Washington Square News

Manhattan to Stop Prosecuting Turnstile Jumpers

Turnstiles+at+the+Astor+Place+6+subway+station.
Turnstiles at the Astor Place 6 subway station.

Turnstiles at the Astor Place 6 subway station.

Echo Chen

Echo Chen

Turnstiles at the Astor Place 6 subway station.

By Jack Feeko, Contributing Writer

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The Manhattan District Attorney’s office will no longer prosecute people who avoid subway fares by jumping over turnstiles. The Feb. 1 decision came after the office announced in September that it would be easing up on punishments for those arrested for fare-beating.

The policy change is part of the DA’s initiative to foster equality by diminishing incarceration for low-level misdemeanors, Chief Assistant District Attorney Karen Friedman told the New York Post. Prior to the decision, a public defender would have to present the case before a judge.

Other public organizations were not supportive of the policy change. MTA Chairman and NYU  Langone executive Joseph Lhota wrote a letter to the DA’s office requesting a reversal of the decision, arguing that the threat of prosecution for turnstile jumpers helps ensure safety on the subway system and keeps prices down for those who do pay.

Mayor Bill de Blasio stated he did not support the DA’s decision in a recent press conference. De Blasio said that most people arrested for jumping turnstiles have sufficient cash to pay the fare. However, the Head Attorney for the Legal Aid Society Tina Luongo, has said that turnstile jumping is a poverty-based crime that imposes harsh and disproportionate consequences.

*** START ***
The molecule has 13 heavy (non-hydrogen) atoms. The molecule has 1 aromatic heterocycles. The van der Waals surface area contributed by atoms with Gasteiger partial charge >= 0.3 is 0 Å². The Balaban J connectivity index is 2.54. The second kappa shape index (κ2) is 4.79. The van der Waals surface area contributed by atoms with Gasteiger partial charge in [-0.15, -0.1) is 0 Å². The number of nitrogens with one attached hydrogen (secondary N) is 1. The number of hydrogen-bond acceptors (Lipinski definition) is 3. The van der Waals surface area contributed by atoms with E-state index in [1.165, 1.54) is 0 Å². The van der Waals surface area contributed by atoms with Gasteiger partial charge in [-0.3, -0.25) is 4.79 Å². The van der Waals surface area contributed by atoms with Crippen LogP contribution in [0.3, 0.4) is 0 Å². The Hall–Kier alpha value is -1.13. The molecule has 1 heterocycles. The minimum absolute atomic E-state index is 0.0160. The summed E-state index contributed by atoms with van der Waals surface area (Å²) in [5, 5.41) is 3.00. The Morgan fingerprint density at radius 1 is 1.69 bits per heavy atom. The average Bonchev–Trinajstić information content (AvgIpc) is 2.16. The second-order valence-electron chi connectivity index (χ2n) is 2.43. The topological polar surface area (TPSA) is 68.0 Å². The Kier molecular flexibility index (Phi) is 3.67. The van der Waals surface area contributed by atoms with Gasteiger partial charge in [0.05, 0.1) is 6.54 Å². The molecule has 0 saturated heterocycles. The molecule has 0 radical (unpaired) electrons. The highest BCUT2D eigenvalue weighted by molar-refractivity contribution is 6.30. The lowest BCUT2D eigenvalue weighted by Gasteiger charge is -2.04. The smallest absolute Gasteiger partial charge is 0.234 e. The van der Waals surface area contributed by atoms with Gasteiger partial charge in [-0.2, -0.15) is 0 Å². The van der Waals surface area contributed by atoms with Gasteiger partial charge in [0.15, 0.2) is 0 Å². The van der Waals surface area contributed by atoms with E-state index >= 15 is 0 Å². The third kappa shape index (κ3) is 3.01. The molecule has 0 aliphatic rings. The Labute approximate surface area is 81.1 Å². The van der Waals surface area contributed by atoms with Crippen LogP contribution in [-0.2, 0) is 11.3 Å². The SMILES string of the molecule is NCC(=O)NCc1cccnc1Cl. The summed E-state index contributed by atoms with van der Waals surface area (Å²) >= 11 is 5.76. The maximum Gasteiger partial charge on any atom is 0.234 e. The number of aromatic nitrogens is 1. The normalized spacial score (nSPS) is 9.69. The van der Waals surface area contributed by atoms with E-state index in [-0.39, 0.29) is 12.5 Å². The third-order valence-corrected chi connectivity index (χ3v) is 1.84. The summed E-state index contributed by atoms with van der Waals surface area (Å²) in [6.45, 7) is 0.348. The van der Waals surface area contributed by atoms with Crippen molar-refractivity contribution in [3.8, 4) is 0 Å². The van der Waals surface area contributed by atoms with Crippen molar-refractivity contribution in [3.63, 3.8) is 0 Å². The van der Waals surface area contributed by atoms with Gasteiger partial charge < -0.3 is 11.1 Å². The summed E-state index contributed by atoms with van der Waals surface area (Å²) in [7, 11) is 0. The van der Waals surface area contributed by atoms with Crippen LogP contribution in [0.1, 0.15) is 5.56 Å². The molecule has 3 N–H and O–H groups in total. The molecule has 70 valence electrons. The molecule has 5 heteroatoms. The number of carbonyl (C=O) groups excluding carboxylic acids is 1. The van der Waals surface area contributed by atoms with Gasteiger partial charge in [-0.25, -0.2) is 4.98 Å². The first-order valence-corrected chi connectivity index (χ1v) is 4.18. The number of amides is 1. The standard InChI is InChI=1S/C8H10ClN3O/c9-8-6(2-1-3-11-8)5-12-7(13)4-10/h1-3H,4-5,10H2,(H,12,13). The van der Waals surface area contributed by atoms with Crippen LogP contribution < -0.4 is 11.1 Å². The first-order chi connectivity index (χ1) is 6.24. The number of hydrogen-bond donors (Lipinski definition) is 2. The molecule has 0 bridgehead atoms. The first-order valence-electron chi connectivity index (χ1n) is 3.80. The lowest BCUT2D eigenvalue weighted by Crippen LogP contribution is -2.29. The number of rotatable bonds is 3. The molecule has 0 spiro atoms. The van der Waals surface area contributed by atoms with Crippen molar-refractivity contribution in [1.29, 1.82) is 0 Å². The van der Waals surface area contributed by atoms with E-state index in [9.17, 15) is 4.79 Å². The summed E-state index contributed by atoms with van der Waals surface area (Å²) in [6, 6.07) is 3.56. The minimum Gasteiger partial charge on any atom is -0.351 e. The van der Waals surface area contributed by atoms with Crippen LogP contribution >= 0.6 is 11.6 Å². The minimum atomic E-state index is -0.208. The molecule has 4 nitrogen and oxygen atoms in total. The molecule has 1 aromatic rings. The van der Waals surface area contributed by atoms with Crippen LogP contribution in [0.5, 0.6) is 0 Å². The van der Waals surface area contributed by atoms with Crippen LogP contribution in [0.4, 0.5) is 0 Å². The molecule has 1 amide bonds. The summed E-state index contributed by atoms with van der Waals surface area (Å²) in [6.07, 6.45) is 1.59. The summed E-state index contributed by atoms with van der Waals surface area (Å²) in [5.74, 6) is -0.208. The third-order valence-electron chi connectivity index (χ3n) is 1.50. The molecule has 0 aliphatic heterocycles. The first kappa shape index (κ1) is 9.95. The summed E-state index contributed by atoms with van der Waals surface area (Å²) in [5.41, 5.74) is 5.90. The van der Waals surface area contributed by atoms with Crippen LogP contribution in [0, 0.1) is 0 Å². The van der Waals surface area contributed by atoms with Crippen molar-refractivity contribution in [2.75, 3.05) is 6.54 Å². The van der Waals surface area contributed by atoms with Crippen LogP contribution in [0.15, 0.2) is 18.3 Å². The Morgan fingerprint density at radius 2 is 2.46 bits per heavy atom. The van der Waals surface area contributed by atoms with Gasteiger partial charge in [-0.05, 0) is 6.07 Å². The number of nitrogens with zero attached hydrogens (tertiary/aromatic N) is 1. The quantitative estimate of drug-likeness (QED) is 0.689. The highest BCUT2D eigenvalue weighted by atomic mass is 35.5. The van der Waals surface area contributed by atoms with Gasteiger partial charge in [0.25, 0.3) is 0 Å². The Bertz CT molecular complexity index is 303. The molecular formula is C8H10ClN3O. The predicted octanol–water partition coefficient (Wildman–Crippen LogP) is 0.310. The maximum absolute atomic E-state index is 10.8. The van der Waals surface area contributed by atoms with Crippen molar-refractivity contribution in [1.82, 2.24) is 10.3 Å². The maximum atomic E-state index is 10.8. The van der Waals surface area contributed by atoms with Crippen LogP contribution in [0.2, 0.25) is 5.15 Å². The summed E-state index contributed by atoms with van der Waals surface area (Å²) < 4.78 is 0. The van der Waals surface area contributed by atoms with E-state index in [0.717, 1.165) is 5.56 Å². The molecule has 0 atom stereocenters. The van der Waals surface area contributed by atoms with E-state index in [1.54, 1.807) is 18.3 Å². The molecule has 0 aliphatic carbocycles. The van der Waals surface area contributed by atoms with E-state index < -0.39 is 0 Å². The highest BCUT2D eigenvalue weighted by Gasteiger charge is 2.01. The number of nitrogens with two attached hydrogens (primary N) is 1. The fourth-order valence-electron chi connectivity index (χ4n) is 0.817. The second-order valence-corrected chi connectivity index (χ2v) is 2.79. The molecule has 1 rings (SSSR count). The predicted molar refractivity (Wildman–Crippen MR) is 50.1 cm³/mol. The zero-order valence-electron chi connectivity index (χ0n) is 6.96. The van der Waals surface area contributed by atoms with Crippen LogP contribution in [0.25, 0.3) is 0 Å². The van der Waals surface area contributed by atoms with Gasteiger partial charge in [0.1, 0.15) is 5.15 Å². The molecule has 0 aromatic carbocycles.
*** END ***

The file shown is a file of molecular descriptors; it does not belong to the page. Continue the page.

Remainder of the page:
CAS freshman Kaan Uysal backs up the DA’s decision.

“The District Attorney has to deal with a lot of other judicial issues, and a lot of times, time is an issue,” Uysal said. “It’s good that rather simple issues like hopping a turnstile and skipping on $2.75 should not prevent larger issues to be solved by the prosecution.”

Sometimes people who have hopped turnstiles are only warned by the police, instead of being arrested or fined. A Tisch freshman, who wished to remain anonymous, said that she was only reprimanded by police officers when she skipped out on paying her fare.

“They came down and asked me my name and for my ID,” she said. “I didn’t get a ticket because I directed the conversation elsewhere, and they just told me not to do it again.”

However, when asked if she thought the DA’s decision was a good idea, she said it would probably encourage more fare beaters.

“I feel like that’s just gonna increase the amount of jumpers because they know that they won’t get in trouble for it,” she said.

Email Jack Feeko at [email protected]

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